“You brought me into the world,” she said passionately. “You have fed me and clothed me and educated me and humored all my whims ever since I can remember. But you can’t pick a husband for me. I shall do that for myself. It’s silly to tell me to put Jack MacRae out of my head. He isn’t in my head. He’s in my—my—heart. And I can keep him there, if I can’t have him in my arms. Put him out of my head! You talk as if loving and marrying were like dealing in fish.”
“I wish it were,” Gower rumbled. “I might have had some success at it myself.”
Betty did not even vouchsafe reply. Probably she did not even hear what he said. She turned and went to the window, stood looking out at the rising turmoil of the sea, at the lowering scud of the clouds, dabbing surreptitiously at her eyes with a handkerchief. After a little she walked out of the room. Her feet sounded lightly on the stairs.
Gower bent to the fire again. He resumed his aimless stirring of the coals. A grim, twisted smile played about his lips. But his eyes were as somber as the storm-blackened winter sky.
Horace Gower’s town house straddled the low crest of a narrow peninsula which juts westward into the Gulf from the heart of the business section of Vancouver. The tip of this peninsula ends in the green forest of Stanley Park, which is like no other park in all North America, either in its nature or its situation. It is a sizable stretch of ancient forest, standing within gunshot of skyscrapers, modern hotels, great docks where China freighters unload tea and silk. Hard on the flank of a modern seaport this area of primitive woodland broods in the summer sun and the winter rains not greatly different from what it must have been in those days when only the Siwash Indians penetrated its shadowy depths.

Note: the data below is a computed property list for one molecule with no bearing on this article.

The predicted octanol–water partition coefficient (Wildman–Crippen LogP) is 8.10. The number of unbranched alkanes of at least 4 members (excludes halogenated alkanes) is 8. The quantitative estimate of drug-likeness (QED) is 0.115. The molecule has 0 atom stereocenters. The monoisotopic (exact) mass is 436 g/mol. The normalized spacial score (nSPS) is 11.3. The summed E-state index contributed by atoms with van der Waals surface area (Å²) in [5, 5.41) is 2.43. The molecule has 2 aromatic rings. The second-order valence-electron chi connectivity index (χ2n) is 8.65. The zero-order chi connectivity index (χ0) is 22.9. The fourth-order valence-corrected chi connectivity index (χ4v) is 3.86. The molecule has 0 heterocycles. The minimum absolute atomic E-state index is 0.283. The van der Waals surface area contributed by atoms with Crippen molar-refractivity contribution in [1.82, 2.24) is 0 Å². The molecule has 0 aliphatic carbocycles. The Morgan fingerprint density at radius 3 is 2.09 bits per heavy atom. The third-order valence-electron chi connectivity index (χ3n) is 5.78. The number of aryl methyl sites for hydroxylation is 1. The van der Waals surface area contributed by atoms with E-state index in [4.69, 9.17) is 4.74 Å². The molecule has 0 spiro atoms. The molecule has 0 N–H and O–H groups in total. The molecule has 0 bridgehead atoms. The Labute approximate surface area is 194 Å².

The rear of Gower’s house abutted against the park, neighbor to great tall firs and massive, branchy cedars and a jungle of fern and thicket bisected by a few paths and drives, with the sea lapping all about three sides of its seven-mile boundary. From Gower’s northward windows the Capilano canyon opened between two mountains across the Inlet. Southward other windows gave on English Bay and beach sands where one could count a thousand swimmers on a summer afternoon.
The place was only three blocks from Abbott’s. The house itself was not unlike Abbott’s, built substantially of gray stone and set in ample grounds. But it was a good deal larger, and both within and without it was much more elaborate, as befitted the dwelling of a successful man whose wife was socially a leader instead of a climber,—like so many of Vancouver’s newly rich. There was order and system and a smooth, unobtrusive service in that home. Mrs. Horace A. Gower rather prided herself on the noiseless, super-efficient operation of her domestic machinery. Any little affair was sure to go off without a hitch, to be quite charming, you know. Mrs. Gower had a firmly established prestige along certain lines. Her business in life was living up to that prestige, not only that it might be retained but judiciously expanded.